Purchasing new technology or furniture for a large organisation, such as a council, can be expensive. Coupled with the ever-changing understanding of what our future of work will actually look like, in particular with digital technology advancements, LOTI strongly recommends that boroughs do not purchase office equipment without first testing or piloting it.
It is useful to start the process by creating personas to understand how different employees use the office. If an organisation understands its employees by these personas, it can help ensure it has the right types of space and the right proportion of each space.
Design firm Perkins&Will, has created a number of different personas to help its clients redesign their offices, which might be useful (although employee personas may be unique for local government because of the nature of its work).
LOTI recommends that councils take an experimental and incremental approach to upgrading their office space. Several boroughs have demonstrated how this might look in practice:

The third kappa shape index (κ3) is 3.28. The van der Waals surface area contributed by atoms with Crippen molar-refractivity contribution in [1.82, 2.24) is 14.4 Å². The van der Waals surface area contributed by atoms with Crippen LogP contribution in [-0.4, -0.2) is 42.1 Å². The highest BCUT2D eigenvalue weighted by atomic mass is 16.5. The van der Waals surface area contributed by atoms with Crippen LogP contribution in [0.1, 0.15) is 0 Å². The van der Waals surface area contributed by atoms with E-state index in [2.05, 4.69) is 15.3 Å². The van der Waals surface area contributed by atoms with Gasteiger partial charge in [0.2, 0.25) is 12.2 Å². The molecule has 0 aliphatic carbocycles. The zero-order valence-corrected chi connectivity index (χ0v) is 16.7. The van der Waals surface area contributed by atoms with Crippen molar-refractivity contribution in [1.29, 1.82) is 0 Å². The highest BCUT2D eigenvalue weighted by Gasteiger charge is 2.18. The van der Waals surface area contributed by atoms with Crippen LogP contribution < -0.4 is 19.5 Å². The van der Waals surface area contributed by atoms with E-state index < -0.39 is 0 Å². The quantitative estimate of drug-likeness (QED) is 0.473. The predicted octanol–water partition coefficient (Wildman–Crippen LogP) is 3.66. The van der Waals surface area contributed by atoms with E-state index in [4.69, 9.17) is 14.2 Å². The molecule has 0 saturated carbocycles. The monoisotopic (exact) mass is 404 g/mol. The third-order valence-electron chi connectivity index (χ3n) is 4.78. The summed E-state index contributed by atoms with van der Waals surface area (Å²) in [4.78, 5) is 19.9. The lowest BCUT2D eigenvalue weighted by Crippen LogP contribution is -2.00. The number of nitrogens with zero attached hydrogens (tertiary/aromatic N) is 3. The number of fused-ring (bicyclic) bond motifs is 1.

Organisations need to know exactly what they are hoping to achieve with new furniture or office design and have ways of testing it to see what actually works. For example, an idea on paper (e.g. using a Microsoft Surface Pro) might not work as intended.
The first step in evaluation is understanding exactly what the desired outcome was for the furniture or equipment. This outcome may stem from a central strategic document or set of principles that covers what an organisation wants its future of work to look like. Then, an organisation might try a variety of methods to ascertain how successful a particular design choice or piece of furniture is at producing the desired outcomes.
User journey mapping and other research methods can help organisations to understand how and why employees use certain spaces and see if they are using it in the way the organisation was hoping.
These are helpful for understanding how employees reflect on using a space. Questionnaires can be shared digitally or by leaving hard copies in the space being evaluated and can be filled in without any staff support.
This is another useful method for evaluating whether a space is good for its intended purpose or not. It involves someone using the space and, whilst there, reflecting on how they are feeling and experiencing it. This might be most useful if a variety of different employees complete ethnographies for the same space.